Enhanced topical penetration, system exposure and anti-psoriasis activity of two particle-sized, curcumin-loaded PLGA nanoparticles in hydrogel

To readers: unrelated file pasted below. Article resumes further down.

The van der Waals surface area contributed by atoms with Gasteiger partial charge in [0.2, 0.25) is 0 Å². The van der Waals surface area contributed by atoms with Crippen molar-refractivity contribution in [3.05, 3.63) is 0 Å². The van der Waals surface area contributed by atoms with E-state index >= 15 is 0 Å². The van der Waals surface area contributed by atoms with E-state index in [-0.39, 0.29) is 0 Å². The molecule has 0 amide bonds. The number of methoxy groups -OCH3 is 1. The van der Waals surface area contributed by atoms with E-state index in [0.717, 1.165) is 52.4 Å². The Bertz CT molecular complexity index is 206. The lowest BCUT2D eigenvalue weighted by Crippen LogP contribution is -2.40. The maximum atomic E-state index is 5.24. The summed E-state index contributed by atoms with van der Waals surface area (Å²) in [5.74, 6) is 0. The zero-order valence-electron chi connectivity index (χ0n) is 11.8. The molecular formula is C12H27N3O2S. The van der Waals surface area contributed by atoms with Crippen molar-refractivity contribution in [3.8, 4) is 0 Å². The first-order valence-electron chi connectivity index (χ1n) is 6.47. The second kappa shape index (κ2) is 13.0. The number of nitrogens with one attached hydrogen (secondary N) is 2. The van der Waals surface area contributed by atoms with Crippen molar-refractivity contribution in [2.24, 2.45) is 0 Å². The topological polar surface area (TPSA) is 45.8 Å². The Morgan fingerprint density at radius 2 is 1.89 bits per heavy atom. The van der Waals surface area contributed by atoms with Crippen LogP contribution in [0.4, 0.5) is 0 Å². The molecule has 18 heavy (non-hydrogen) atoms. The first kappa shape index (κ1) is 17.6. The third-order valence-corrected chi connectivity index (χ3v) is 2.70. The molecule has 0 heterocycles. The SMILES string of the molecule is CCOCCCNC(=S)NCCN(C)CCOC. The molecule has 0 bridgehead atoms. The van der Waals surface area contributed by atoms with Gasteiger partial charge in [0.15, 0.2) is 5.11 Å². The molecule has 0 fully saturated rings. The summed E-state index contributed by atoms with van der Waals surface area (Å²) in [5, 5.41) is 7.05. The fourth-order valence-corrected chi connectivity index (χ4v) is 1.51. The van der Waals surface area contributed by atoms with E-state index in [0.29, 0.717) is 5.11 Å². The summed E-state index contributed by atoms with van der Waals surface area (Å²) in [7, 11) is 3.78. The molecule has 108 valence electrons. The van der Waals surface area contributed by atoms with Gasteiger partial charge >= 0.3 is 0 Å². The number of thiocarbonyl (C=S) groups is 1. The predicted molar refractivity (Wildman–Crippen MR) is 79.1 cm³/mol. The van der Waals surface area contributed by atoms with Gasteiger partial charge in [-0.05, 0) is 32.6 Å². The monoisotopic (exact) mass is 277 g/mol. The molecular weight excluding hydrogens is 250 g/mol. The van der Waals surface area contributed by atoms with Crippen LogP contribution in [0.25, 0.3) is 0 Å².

Psoriasis is an immune-mediated skin disorder, which is triggered by the aberrant activation of dendritic cells in skin. This activation is followed by the complex interaction between the immune cells in the skin and keratinocyte in the epidermis. To improve the conditions of poor aqueous solubility and chemical stability, overcome skin barriers, and enhance in vivo anti-psoriatic activity, curcumin (Cur) loaded poly (lactic-co-glycolic acid) (PLGA) nanoparticles (NPs) were fabricated and administered by topical route to treat imiquimod (IMQ)-induced psoriasis-like mouse model. Spherical Cur-NPs with the mean particle sizes of 50 nm and 150 nm, respectively, were fabricated using a multi-inlet vortex mixer system, with both exhibiting significantly stronger anti-proliferation effect than Cur solution on HaCaT cells in vitro. Psoriatic skin was utilized in the in vitro skin penetration studies, and the results demonstrated that more drugs penetrated through or accumulated in the skin when administered as the Cur-NPs-loaded hydrogel compared to the drug suspension loaded hydrogel. To compare the nanosizing effect of these Cur-NPs, the mice with IMQ-induced psoriasis-like skin disease were treated with blank gel, Cur gel, 50 nm sized NPs gel, 150 nm sized NPs gel or tracrolimus cream (positive control), respectively. The results indicated that Cur-NPs hydrogel has a superior performance to Cur hydrogel on the IMQ-induced psoriasis-like mouse model in terms of morphological evaluation, biomarkers at mRNA, and protein levels. In conclusion, encapsulation of Cur into PLGA NPs, particularly for NPs of 50 nm, could facilitate lipophilic Cur's dispersion, sustained-release, accumulation, and penetration across the skin and into the blood circulation, which significantly improves anti-psoriasis activity in mice.